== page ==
The Minoans weren't Greek and they didn't speak Greek. Their language is known as Linear A. But it hasn't been translated, although Evans collected clay tablets with a form of writing on them.
With some Victorian fantasizing run amuck, and possibly as a counterpoise to world events, Evans cooked up a theory that the Minoans represented a golden age of early civilization.
He claimed they were a mysterious, peaceful, idealistic, and insular people. Based on fresco fragments, Evans envisioned a society where woman played an important role. The art he uncovered at Knossos depicted a happy leisure society -- with people dancing, bull leaping, and swimming with dolphins.
The Minoans worshiped bulls. Of that, there is ample evidence found in Crete's ruins. The Minoans may have invented the sport of "bull leaping," although it could be a purely symbolic sport. Theoretically, daredevil Minoan acrobats entered an arena with a wild bull, somersaulted onto his back, performed stunts, and somersaulted off behind.
In fact, the Minoans were possibly a singular example of an early matriarchal society. But Evans was wrong about a host of other things about the Knossos site.
The Minoans weren't a monarchical society. Nor were they insular. There's evidence that they were a seafaring society, and sailed the seas in search of bronze. There's also evidence of human sacrifice and child cannibalism on Crete, a fact drastically at odds with Evan's utopian vision of the Minoans.
The Myth of the Minotaur and Theseus
To understand Evans and the backdrop of Knossos, you need to know the Greek myth of Theseus. It's one of the most gripping Greek myths. King Minos appears in Homer’s Iliad and Odyssey.
In Greek legend, King Minos was the son of Zeus and Europa. But he had some sovereignty problems. So he asked the Greek god Poseidon for an offering, a sign that Minos was the rightful king of Crete. Poseidon sent him a magnificent white bull.
But Minos was so besotted with the bull that he kept it and scarified another bull to Poseidon. Poseidon was predictably pissed. He cursed Minos' wife, enchanting her with bull lust. In due course, Minos' wife gave birth to a fearsome half man, half bull creature called the "minotaur."
King Minos was horrified. He summoned his chief architect Daedulus to build a sort of prison for the minotaur. Daedulus built a labyrinth inside Minos' palace, from which the minotaur couldn't escape. King Minos forced Athenians to send sacrificial children to feed the minotaur.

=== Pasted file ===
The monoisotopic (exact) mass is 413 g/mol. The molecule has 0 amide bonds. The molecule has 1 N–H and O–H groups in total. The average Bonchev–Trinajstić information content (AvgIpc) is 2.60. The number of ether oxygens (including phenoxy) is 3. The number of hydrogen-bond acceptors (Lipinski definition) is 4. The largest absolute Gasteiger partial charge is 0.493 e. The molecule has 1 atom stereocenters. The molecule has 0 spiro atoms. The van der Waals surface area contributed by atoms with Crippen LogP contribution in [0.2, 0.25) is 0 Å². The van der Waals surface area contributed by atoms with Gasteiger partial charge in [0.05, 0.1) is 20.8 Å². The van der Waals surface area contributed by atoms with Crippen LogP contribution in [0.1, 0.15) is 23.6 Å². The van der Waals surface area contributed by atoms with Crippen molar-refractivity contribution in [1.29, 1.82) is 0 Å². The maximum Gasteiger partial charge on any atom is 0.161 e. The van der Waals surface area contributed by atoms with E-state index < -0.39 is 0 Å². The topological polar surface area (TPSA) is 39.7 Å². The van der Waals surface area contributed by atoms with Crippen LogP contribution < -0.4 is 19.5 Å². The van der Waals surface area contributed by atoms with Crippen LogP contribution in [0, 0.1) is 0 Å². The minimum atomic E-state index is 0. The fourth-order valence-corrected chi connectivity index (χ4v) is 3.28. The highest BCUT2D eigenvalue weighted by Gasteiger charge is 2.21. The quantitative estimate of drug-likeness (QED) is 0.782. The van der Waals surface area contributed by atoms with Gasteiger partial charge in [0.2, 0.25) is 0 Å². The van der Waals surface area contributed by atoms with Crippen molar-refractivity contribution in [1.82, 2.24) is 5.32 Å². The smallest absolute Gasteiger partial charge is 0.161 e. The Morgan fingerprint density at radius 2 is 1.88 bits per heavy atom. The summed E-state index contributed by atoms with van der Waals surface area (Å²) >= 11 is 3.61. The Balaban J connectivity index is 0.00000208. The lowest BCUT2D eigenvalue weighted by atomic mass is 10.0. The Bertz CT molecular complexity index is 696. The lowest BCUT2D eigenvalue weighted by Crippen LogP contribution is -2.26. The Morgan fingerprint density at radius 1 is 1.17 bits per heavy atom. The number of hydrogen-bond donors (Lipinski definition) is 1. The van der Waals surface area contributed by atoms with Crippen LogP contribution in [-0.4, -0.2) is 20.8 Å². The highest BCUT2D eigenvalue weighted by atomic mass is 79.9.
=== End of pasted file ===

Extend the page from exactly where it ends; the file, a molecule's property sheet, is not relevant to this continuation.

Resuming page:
To ensure that Daedulus didn't expose the embarrassing secret of the minotaur, Minos imprisoned him and his son Icarus. They constructed wings to escape their tower prison. But Icarus famously flew too close to the sun, his wings melted, and he was killed.
Theseus bravely volunteered to kill the minotaur to put an end to Athen's travails. Once in Crete, Theseus fell in love with Ariadne, King Minos’ daughter. She gave him a ball of thread to find his way out of the labyrinth. The hero managed to defeat the beast, left the labyrinth, and sailed away with Ariadne (who he later ditched).
What Happened to Knossos? How Did the Minoan Civilization Disppear?
The mystery of Knossos' disappearance is still unsolved. Many sources attribute it to a volcano in Santorini that whipped up a tsunami. The tsunami, in turn, theoretically destroyed part of nearby Knossos. But that's only partly true.
The Knossos complex survived that geophysical disaster for several centuries. There's evidence of Mycenaen activity. Most likely, the Minoan complex was taken over and renovated by the Mycenaens, either by conquest or because the Minoan civilization was at its denoument. Later, in 1375, the palace was destroyed for good by a fire.
Evans' Controversial Restoration, the Land of the Labyrinth
Evans aimed high. He wanted to restore the Knossos Palace ruins to their perceived former glory. But was Evans a discoverer or a fabricator? Some of his work has been discredited as "delirious interpretive incontinence.” Or even vandalism.
Evans seemed convinced that he had uncovered proof of the Greek myths. Unfortunately, his literal reading distorted his archaeological mission. Evans used concrete and paint to bring the Minoan culture back to life. Evans' work was effectively an architectural coup, which couldn't happen in today's more stringently regulated archaeological world.
The Knossos that tourists see today is largely the product of Evan's employee Piet De Jong, who worked there from 1922-52. De Jong created passages and multiple levels of reconstructed walls and rooms from scratch. He used iron reinforced concrete, a then popular architectural innovation, to replace rotted wood pillars. But the concrete may have obliterated actual architectural remains.
The Frescos of Knossos
Knossos is especially renowned for its frescos, images which appear worldwide on fridge magnets and postcards today. They were created by a Swiss father and son team of professional archaeological illustrators, both named Émile Gilliéron.
The pair cleverly combined individual pieces into a single figure, almost like a jigsaw puzzle. But only tiny fragments of the ancient destroyed frescos were actually found and unearthed. There's no written evidence about the methodology or analysis the pair used to reconstruct the frescos.